Trisha Yearwood’s peach cobbler gives you the comfort of summer any day of the year.
Sweet and juicy peaches with a crisp and tender cake on top are finished off with a dollop of light and fluffy whipped cream.
It’s sinful, heavenly, and out of this world.
It’s easy to make, to boot! Baking takes an hour, but actual labor will only require about 5 minutes.
And since it’s best served warm, there’s no need to wait for hours for the cobbler to cool.
If you have a hankering for some sweet southern goodness, today’s your lucky day. This peach cobbler is so delightful, it can satisfy any craving.
Trisha Yearwood Peach Cobbler
This mouthwatering peach cobbler is southern comfort food at its best.
Super tender and fluffy cake oozing with sweet peachy goodness with a mildly crisp topping? Now that sounds like heaven to me.
Served warm with whipped cream on top, it has that lovely combo of hot and cold. It’s the perfect way to start the day or end a meal.
Best of all, Trisha Yearwood’s peach cobbler is ridiculously easy to make. It’s one of the simplest of all desserts I’ve ever featured.
It only takes 5 minutes of hands-on prep, and it’s impossible to mess up.
The great thing about peach cobbler is that it’s both drool-worthy and incredibly easy to make. No special requirements here, just your basic pantry ingredients.
Peaches. Some recipes will explicitly tell you not to use canned peaches, but I say, go right ahead! Canned peaches give the cobbler that wonderful sweetness that fresh peaches can’t.
Melted Butter. To give the peach cobbler that rich, buttery flavor. Since this recipe does not use salt, you may use salted butter to counterbalance its sweetness.
Self-rising flour. To give the cake structure. You can also use cake flour for a softer topping.
Sugar. We’re using granulated sugar, but you can also use brown sugar for a deeper, more caramel-like flavor.
Milk. It gives the cake maximum richness and flavor.
Whipped Cream. Just a dollop is enough to take your peach cobbler over the top! Ice cream is great, but you can’t go wrong with a simple combination of cream and sugar whisked to fluffy perfection.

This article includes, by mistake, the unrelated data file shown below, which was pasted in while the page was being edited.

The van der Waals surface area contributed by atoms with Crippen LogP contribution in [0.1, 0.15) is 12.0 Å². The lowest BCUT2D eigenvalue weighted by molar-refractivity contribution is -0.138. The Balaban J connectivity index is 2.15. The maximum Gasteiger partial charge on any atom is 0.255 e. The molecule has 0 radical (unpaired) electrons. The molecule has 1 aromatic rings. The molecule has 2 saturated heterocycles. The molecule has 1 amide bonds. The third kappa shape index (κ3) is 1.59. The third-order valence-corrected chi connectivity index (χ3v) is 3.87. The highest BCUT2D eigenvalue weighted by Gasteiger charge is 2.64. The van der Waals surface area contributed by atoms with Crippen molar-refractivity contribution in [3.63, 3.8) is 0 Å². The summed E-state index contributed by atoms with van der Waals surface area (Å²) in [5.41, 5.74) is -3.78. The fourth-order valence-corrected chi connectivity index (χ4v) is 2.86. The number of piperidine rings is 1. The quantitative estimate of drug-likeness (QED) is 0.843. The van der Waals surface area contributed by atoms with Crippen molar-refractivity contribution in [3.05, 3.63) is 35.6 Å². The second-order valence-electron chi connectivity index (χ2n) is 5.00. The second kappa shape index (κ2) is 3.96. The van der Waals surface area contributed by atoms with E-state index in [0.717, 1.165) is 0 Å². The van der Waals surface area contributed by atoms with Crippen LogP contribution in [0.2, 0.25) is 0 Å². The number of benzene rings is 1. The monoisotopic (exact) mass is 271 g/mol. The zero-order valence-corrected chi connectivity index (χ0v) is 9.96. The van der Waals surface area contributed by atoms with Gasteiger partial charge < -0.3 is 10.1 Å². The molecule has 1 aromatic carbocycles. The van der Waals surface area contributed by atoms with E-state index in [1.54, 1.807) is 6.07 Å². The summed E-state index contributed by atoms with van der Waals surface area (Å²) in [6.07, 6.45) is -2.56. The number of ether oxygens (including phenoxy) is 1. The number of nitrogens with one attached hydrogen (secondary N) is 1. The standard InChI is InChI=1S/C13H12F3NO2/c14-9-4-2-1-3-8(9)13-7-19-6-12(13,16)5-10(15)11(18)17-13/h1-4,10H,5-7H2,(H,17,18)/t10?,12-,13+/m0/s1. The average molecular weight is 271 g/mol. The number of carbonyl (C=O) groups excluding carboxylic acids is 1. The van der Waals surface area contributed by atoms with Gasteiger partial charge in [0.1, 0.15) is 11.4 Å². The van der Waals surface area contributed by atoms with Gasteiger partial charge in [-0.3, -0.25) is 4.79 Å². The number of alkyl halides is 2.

Tips for the Best Cobbler
- If you’re using and peeling fresh peaches, get big ones. That way, peeling will be a lot easier.
- Speaking of peeling, it’s up to you if you want to do so or not. I personally prefer peeled over unpeeled, but others enjoy the added texture.
- Don’t over-beat the batter, otherwise, the cake won’t be soft and fluffy.
- Sprinkle the cobber with cinnamon sugar for an added layer of sweet and spicy crunch.
Tips for the Best Whipped Cream
- Use heavy whipping cream because it has a higher fat content and thus holds its shape much longer than regular whipping cream.
- Use a chilled metal or stainless steel bowl when whipping cream. Do not use a plastic bowl, as it won’t retain cold temperature even if you refrigerate it for hours.
- Fresh whipped cream is best, but leftovers can’t be stored in the fridge for up to 5 days. If the cream starts to separate, just stir it with a spoon!
- When whipping cream, the electric mixer is your best ally. But if you don’t have one, you can also use a regular whisk. It will take some time and a lot of effort, but you’ll get there in about 10 to 15 minutes of hardcore beating.
- Add ¼ teaspoon of cream of tartar to help with stability.
- Apart from sugar, you can also add vanilla to give the cream more flavor. Or if you’re feeling more creative, you can infuse it with spices and liquor.
- Do not overbeat the cream, or you’ll end up with butter.
- 1 cup of cream yields 2 cups of whipped cream.
What is Self-Rising Flour?
From the term itself, self-rising flour is flour that rises on its own, without the help of leavening agents. But that’s only because it already contains baking powder and a bit of salt.
That said, if you don’t have self-rising flour on hand, you can simply make your own by combining 1 cup all-purpose flour, 1 ½ teaspoons of baking powder, and ⅛ teaspoon of salt.
Can I Use Frozen Peaches?
This recipe calls for canned peaches, but yes, you can definitely use frozen, too.
In fact, I love using frozen peaches to make cobbler. They’re always sweet because they’re frozen at peak ripeness.
Also, just like canned peaches, they require zero peeling!
Fresh is best, so you can use fresh peaches, as well. You can sweeten them up a little by sprinkling them with sugar.
Let them sit as you prepare the cobbler and add when ready.
Difference Between Cobbler and Crisp
Many people, myself included, get these two confused a lot. The difference lies in the topping.
A crisp has a “crisp” topping made from a combo of flour, butter, sugar, and oats or nuts. A cobbler has a lightly crisp crust on the top made with biscuit dough.
Also, fun fact: the cobbler got its name from its appearance. The way the dough is dropped onto the baking sheet makes the dish look like a cobbled stone walkway!
We are sorry that this post was not useful for you!
Let us improve this post!
Tell us how we can improve this post?